The stars and the scrubs alike took a spin with the Stanley Cup before it finally wound up in Joel Quenneville's hands. The Blackhawks coach wouldn't have it any other way.

The last team standing had just put away a tough young Tampa Bay squad 2-0 in Game 6 and earned the right to call itself a dynasty after winning its third NHL title in six seasons. But only minutes later, Quenneville recalled the sting they all felt barely a year ago, when the Los Angeles Kings elbowed Chicago out of their way by converting a fortunate bounce in overtime of Game 7 of the Western Conference finals.

When Quenneville gathered the team before this season, the first thing he told his players was, "It's going to be a battle and a war just to try to make the playoffs."

And almost in the next breath, after he scanned the faces of Jonathan Toews, Patrick Kane, Duncan Keith and a handful of others, he put that bitter memory to rest.

"I'm fortunate to be around them," Quenneville added. "I walked into a team ready to go. They took off and they keep going. ... They make guys around them better, play the right way, send the right message. New guys coming into the team, they see that's the message, how important winning is to the team, to the players, to the town, to the organization. It's infectious."

One of those "new" guys, 32-year-old veteran Antoine Vermette, joined the Blackhawks in March after general manager Stan Bowman was forced to find some replacements in the wake of a serious shoulder injury to Kane. He was the front-line center with the Coyotes, but had no problem taking a back seat with the third line here.

"You want to contribute, of course," Vermette said. "But what made these guys special is that from top to bottom, everybody is the same. They all want to win. Coming into a situation like that, it wasn't hard to fit in."

Fitting in is a lot easier, of course, with a team on a roll. But among the core of seven players who've been around for all three titles, it isn't hard to remember when the current toast of the town was just toast.

The Blackhawks climb back toward the top began with the end of the lockout in 2005, when former player and then-general manager Dale Tallon quit pursuing draft picks and free agents with wide bodies and narrow skill sets, instead rolling the dice on two skinny kids — Toews in 2006 and Kane in 2007 — who hardly looked the part of All-Stars and Olympians they were about to become.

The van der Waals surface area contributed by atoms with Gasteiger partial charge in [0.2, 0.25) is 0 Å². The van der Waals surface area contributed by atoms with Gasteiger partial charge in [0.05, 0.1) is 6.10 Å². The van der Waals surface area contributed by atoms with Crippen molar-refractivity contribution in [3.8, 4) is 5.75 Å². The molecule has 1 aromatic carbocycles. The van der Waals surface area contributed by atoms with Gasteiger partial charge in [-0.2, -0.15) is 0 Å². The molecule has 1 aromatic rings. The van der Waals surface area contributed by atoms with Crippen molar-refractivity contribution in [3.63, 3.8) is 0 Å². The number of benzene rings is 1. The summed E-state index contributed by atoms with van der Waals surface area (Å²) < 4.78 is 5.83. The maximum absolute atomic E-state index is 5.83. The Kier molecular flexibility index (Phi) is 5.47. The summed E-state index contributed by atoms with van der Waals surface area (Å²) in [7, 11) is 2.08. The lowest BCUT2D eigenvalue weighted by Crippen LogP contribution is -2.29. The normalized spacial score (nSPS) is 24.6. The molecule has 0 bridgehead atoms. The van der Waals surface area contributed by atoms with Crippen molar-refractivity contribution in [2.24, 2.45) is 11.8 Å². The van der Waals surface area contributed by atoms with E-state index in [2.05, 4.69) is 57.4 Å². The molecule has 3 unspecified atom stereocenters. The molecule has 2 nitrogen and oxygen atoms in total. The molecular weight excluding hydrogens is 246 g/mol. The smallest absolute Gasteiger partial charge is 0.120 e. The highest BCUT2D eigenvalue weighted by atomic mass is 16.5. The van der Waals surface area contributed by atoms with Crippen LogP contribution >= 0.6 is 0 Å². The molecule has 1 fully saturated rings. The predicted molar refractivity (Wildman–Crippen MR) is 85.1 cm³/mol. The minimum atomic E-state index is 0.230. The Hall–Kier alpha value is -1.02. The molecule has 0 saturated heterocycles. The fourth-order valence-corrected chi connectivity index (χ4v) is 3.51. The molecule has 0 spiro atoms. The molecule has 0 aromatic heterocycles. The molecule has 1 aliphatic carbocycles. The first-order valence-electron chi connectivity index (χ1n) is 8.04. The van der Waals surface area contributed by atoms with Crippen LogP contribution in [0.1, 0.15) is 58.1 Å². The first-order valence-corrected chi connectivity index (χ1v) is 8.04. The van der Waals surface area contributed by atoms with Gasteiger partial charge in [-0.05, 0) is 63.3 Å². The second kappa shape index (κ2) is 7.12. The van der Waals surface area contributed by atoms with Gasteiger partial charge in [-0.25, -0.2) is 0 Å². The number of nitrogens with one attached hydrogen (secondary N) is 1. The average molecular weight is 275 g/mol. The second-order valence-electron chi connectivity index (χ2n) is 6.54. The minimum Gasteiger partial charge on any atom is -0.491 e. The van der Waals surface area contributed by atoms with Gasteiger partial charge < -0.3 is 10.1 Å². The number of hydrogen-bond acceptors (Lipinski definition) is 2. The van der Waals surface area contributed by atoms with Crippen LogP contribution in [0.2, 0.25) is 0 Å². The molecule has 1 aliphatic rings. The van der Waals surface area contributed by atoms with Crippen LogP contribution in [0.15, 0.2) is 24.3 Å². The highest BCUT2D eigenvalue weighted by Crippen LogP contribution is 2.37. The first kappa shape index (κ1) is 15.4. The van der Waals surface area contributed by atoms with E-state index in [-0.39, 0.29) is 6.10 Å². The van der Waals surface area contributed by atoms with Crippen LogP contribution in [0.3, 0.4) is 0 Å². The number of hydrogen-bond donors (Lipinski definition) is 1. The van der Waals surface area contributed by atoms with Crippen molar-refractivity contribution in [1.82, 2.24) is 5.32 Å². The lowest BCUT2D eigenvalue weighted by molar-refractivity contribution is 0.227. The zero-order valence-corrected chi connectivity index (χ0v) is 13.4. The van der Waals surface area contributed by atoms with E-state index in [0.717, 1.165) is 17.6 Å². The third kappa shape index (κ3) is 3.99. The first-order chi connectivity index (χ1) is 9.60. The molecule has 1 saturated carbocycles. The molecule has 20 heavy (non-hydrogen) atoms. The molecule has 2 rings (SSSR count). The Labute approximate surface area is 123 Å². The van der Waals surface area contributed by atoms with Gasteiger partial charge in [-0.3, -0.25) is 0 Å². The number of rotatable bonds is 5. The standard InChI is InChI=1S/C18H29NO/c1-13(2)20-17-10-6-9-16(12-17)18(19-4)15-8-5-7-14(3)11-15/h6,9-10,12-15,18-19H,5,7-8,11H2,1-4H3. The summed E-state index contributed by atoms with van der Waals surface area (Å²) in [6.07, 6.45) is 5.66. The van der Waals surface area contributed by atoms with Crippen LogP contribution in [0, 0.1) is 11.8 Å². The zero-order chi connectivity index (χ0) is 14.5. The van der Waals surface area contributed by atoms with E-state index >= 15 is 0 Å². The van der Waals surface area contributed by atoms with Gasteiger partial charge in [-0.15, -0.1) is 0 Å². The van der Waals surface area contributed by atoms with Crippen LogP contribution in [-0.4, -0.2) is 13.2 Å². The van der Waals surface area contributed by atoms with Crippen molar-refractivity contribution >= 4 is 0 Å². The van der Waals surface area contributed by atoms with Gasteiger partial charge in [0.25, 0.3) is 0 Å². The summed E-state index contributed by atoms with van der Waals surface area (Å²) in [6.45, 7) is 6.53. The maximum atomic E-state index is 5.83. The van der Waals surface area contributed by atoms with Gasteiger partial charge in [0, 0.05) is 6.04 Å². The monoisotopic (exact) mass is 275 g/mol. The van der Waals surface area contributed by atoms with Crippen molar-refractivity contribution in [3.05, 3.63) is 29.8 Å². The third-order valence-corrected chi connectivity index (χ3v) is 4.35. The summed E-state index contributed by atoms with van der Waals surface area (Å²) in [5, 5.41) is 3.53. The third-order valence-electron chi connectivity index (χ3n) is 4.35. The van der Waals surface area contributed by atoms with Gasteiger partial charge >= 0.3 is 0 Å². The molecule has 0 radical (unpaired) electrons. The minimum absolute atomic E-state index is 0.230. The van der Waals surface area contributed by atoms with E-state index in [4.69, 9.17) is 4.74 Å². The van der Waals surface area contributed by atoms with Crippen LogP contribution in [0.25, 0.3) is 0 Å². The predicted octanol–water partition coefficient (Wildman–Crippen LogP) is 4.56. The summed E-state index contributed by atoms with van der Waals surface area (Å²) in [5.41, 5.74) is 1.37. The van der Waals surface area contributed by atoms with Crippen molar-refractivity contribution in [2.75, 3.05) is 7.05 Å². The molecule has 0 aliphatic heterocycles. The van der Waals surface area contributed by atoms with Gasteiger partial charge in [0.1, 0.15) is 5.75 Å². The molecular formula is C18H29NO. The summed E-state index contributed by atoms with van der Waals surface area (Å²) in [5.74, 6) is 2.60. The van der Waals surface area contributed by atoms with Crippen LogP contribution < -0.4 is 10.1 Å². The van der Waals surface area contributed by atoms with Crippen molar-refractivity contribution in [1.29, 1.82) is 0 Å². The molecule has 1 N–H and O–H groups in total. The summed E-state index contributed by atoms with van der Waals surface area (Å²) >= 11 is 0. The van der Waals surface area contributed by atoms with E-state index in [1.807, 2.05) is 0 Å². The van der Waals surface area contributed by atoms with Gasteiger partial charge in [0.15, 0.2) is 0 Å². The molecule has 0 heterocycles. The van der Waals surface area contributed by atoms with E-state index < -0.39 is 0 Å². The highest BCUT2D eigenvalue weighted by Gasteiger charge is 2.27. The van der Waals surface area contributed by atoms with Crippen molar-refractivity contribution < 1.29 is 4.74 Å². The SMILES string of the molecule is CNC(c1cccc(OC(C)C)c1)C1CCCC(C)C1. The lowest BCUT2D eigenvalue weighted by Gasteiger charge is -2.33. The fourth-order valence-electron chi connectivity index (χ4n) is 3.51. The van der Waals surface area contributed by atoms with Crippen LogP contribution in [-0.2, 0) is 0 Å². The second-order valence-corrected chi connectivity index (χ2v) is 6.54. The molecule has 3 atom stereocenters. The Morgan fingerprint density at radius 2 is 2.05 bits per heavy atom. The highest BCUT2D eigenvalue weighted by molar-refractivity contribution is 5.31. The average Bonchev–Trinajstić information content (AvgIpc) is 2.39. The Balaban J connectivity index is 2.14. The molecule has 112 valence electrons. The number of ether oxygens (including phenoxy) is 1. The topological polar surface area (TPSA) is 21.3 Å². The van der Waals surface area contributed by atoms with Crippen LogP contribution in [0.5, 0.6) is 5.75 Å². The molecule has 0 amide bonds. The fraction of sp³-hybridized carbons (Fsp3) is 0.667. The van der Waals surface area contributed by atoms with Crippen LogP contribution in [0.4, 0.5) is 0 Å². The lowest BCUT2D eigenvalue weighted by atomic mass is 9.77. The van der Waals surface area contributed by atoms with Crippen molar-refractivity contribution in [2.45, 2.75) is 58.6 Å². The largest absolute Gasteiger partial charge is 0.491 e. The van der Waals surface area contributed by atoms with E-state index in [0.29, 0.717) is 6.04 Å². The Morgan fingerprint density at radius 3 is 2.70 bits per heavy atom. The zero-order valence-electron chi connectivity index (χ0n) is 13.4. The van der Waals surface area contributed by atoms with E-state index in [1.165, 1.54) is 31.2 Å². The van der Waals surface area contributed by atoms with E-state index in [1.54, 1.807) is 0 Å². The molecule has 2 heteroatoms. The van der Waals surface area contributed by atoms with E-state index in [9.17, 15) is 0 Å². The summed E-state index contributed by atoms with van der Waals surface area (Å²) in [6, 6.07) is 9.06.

Quenneville came aboard four games into the 2008 season and Bowman, whose shrewd personnel moves have kept the Hawks on top during the salary cap era, joined the next year.

By then, the Hawks had already surrendered the league's longest consecutive playoff streak — making 28 appearances in a row, until 1997 — and failed to make the postseason in nine of the 10 previous campaigns. But Toews and Kane gave the Hawks more than a burst of youth and energy. Teaming up with Keith and Brent Seabrook — two of the league's top attacking defensemen, already in the fold — they also gave Chicago one of the most potent offenses in the league. The problem, at least at first, was how few people in town noticed there was a revival under way.

Winger Patrick Sharp recalled days the now-packed-to-the-rafters "Madhouse on Madison" felt more like a nearly empty barn. He could pick out friends in the stands in the middle of the game. Sometimes they had an entire section to themselves.

That was because the late William "Dollar Bill" Wirtz,the club's tight-fisted owner, stubbornly kept games off TV and had chased away legacy names like Bobby Hull and Stan Mikita. Then Wirtz died in September 2007, following a brief battle with cancer, and the bitterness spilled out in one sweeping gesture.

During a moment of silence for Wirtz at the home opener, the crowd responded with boos. The Hawks made the postseason after a six-season hiatus, but those fans who chose self-exile only grudgingly began trickling back. It wasn't until Wirtz' son, Rocky, was in control for a full season — putting the games back on TV, bringing guys like Hull and Mikita back as ambassadors and putting up statues outside the United Center — that all was forgiven, and then some.

Average attendance jumped 7,000 seats by the end of the 2008-09 season. The product on the ice was reflected in the fast-climbing value of the franchise. The season after that brought the first of the three Stanley Cups during the current run, giving one of the NHL's "Original Six" some recent history finally worth boasting about. A quiet gesture at the end of this latest title demonstrated just how much the Hawks have returned the warm embrace the city holds them in now.

Longtime equipment manager Clint Reif died last December in what was ruled a suicide. The Hawks dedicated a win over Toronto that same night to Reif, and were joined by the Washington Capitals in honoring Reif with "CR" decals on their helmets for the teams' Winter Classic on Jan. 1. His wife, Kelly, was on the ice as the Stanley Cup was paraded around Monday night.

"A few of those tears you saw during the ceremony was for Cliff," Rocky Wirtz said. "It shows you how much he meant to the players, to us, to everybody in the organization."

Considered one of the worst franchises in sports less than a decade ago, the Blackhawks have remade the franchise into the model of professionalism. They looked lucky to be in the series, let alone up 3-2 headed into Game 6. Once the puck dropped, though, the same team that looked tired and out of sync somehow kicked their game into another gear.

Tampa Bay's leader Steven Stamkos, who hopes to lead the Lightning into that same tier for seasons to come, couldn't help but admire how Chicago had accomplished the feat.

"They know how to win in these situations," he said. "It's pretty impressive what they've done. .. It just seems that whatever reason, we didn't get bounces.

"But," he said finally, "you earn those."